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Mayday Greetings! Er…no actually that was on Sunday… May 1, 2007

Posted by WorldbyStorm in Culture, The Left.

Fraternal greetings to one and all on May Day 2007.

Still, as noted by Ed Hayes and franklittle, May Day has been and gone. Obviously not the day, but the traditional march and commemorations in Dublin. They were held on April 29th. Yes, there is an argument that Sunday was the closest day to May 1st, and for once the weather was with them, but…why not next Sunday which has the most positive quality of actually being in May!

As I recall it was the Irish Labour Party that introduced the May Day Bank Holiday in the 1990s, and I seem to remember that was under the Fianna Fáil/Labour Coalition but I could be wrong. In that instance it did the people ‘no small service’. But enough of that.

I’ve a number of reasons for saying that. First up, as someone probably overly influenced by Andre Gorz in the 1980s, I think a society requires such days, both for the break from work that they provide, and also because they can engender aspects of social solidarity.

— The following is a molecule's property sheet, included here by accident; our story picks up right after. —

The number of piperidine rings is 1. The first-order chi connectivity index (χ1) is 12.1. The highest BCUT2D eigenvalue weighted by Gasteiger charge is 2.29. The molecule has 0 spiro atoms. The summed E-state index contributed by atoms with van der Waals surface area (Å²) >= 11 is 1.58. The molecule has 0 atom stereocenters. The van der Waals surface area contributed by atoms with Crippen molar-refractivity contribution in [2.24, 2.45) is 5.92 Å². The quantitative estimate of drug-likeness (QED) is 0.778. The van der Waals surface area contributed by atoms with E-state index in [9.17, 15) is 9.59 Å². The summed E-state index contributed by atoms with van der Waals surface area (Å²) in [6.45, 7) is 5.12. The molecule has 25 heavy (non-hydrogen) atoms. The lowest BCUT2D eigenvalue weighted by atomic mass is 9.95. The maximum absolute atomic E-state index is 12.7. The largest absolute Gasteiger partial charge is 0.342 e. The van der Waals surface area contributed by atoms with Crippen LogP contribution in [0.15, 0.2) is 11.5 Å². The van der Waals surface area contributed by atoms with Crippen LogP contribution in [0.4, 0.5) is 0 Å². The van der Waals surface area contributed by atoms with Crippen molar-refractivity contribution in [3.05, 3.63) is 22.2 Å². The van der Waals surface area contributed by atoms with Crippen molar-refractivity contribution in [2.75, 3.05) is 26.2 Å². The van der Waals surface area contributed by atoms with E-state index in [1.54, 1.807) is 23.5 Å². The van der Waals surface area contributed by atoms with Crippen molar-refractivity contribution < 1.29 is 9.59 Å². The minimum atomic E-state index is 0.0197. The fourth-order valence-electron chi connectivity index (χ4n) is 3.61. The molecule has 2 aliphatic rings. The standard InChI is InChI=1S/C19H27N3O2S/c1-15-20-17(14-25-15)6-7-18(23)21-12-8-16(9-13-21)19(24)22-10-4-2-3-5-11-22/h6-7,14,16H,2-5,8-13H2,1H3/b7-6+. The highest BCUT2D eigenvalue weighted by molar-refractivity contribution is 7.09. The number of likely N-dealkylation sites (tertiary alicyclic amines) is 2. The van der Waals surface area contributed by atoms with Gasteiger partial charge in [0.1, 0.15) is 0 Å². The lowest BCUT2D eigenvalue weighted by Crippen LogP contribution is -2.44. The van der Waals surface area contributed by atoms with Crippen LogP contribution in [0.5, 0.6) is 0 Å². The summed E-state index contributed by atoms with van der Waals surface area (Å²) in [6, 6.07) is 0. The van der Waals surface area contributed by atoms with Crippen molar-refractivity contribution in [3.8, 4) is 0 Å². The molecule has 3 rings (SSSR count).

Secondly, in a society where public performance was restricted largely to sporting or state sponsored ‘festivals’ with roots in Irish tradition the idea of celebrating International Workers Day seemed to me to be no bad thing. There’s little enough cultural leftism as it is here.

And, in fairness, the first couple of May Day events were pretty impressive and well worth visiting the city centre to see. I also thought they made a good statement about the place of labour (in the broad sense) in the society. Since then, though, it’s dropped largely off the radar. As it happens I was out with a number of activists on Sunday and no-one mentioned the festival (although, mind you, some of them hadn’t realised an election had been called until well after lunchtime so perhaps they’re not the most representative group!). That can’t be right.